Named after one of our early benefactors, the Constantin College of Liberal Arts offers
undergraduate degrees in the arts, humanities, liberal arts and sciences. It is the
largest college at UD, featuring 30 majors and nearly as many undergraduate concentrations.
Established in 1966 as the Graduate School of Management (GSM), the college of business
was created in 2003 from the merger of the former GSM and the growing undergraduate
business program. The college was renamed in 2013 to the Satish & Yasmin Gupta College
of Business. It has been accredited by the AACSB and has been designated as a Center of Academic Excellence by the National Security
Agency (NSA) and the Department of Homeland Security for Cybersecurity. The college
offers Doctor of Business Administration, Master of Business Administration and Master
of Science degrees in accounting, business analytics, cybersecurity, finance, information
& technology management and a Bachelor of Arts in business degree.
Established in 1966 with a grant from the Blakley-Braniff Foundation, the Braniff
Graduate School offers graduate degrees in American studies, classics, classical education,
English and literature, fine arts, humanities, leadership philosophy, politics, psychology
and theology. It also offers the Catholic Teacher Certificate, certifying distinctive
preparation for teaching in Catholic schools, and is home to the Institute of Philosophic
Studies, the doctoral-degree-granting entity of the University of Dallas Braniff Graduate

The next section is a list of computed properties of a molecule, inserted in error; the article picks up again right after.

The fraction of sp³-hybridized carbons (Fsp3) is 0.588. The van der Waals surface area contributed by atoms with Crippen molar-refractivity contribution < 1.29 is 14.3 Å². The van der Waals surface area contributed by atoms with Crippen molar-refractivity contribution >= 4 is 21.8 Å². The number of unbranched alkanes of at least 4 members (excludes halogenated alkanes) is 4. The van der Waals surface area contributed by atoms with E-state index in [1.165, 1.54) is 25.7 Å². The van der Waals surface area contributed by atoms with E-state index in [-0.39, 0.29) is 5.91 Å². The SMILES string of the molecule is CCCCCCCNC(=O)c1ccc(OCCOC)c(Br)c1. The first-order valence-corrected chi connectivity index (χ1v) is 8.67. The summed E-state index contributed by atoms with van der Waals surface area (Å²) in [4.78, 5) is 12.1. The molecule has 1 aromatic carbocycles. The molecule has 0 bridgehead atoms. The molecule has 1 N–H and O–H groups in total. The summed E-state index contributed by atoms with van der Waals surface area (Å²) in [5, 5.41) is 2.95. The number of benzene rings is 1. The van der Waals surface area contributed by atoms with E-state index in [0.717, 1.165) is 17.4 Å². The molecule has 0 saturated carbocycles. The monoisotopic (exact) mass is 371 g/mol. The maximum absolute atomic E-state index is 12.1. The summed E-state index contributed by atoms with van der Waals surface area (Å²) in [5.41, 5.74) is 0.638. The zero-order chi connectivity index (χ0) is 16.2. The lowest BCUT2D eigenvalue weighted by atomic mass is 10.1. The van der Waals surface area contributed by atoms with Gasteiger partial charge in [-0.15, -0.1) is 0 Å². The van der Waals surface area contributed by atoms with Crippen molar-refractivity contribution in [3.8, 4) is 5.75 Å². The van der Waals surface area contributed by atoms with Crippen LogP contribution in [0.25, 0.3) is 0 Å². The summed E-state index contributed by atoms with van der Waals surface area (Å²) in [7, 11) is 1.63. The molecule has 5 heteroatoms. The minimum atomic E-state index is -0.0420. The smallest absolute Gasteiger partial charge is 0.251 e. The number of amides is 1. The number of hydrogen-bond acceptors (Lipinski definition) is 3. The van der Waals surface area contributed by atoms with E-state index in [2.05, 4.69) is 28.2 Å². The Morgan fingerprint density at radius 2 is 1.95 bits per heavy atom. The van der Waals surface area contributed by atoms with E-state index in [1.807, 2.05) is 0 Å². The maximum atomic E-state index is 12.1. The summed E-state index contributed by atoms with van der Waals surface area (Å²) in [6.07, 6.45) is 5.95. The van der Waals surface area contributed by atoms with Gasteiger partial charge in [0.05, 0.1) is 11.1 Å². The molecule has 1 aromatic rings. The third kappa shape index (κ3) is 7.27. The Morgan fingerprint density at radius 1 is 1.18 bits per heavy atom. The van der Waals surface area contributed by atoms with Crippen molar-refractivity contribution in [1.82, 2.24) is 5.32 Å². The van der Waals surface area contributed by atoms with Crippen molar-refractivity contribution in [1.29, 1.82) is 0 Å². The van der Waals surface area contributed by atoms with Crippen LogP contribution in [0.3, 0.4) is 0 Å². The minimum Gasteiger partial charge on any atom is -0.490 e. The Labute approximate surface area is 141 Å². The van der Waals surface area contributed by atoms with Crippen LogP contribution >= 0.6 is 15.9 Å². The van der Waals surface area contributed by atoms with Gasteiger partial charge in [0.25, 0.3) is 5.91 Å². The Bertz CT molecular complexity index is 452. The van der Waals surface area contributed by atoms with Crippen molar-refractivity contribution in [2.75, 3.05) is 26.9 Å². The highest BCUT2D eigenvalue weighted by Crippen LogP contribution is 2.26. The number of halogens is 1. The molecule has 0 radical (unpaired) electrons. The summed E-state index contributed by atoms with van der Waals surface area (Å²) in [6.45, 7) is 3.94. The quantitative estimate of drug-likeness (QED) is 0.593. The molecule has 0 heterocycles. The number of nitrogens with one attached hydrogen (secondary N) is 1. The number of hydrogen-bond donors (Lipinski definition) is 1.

The Neuhoff School of Ministry is the graduate school of theological studies and pastoral
ministry at the University of Dallas, offering master’s degrees in theological studies,
pastoral ministry and catechetical ministry. In addition, the school offers a wide
range of continuing education programs for adults interested in in-depth exploration
of their faith as well as deacon formation programs in both English and Spanish. The
Neuhoff School of Ministry also hosts the annual Dallas Ministry Conference, an event
attended by thousands of ordained and lay people from around the world.
When it came time for Ana Henriquez, BA '20 and Class of 2020 valedictorian, to pick a college, she knew she wanted a small, Catholic, liberal arts university that offered both biology and Latin. That sounds like UD in a nutshell, and she thought so too. In the spring of her senior year of high school at The Atonement Academy in San Antonio, as she approached UD's campus for her last visit, she knew she would spend the next four years there and shouted to her mom, "Look, that's my tower! That's my home!"
Given his strong UD legacy, Bill Bennett, BS '20, was practically destined to attend the University of Dallas. Stories about UD's Rome Program and rugby were essential aspects of Bennett's childhood given that both of his parents, as well as many extended relatives, are UD alumni. But while UD was in his blood, he ultimately chose UD because he wanted both a liberal arts education and a degree in physics, and he knew UD was the best place to combine the two.
It is not uncommon for the University of Dallas (UD) and the University of Texas at Dallas (UTD) to get confused, and Adella Klinte, BA '20, was unfortunately subject to that confusion. When she applied to UD, Klinte thought she was applying to UTD. Crazy though it may seem, Klinte thinks it was God's plan all along.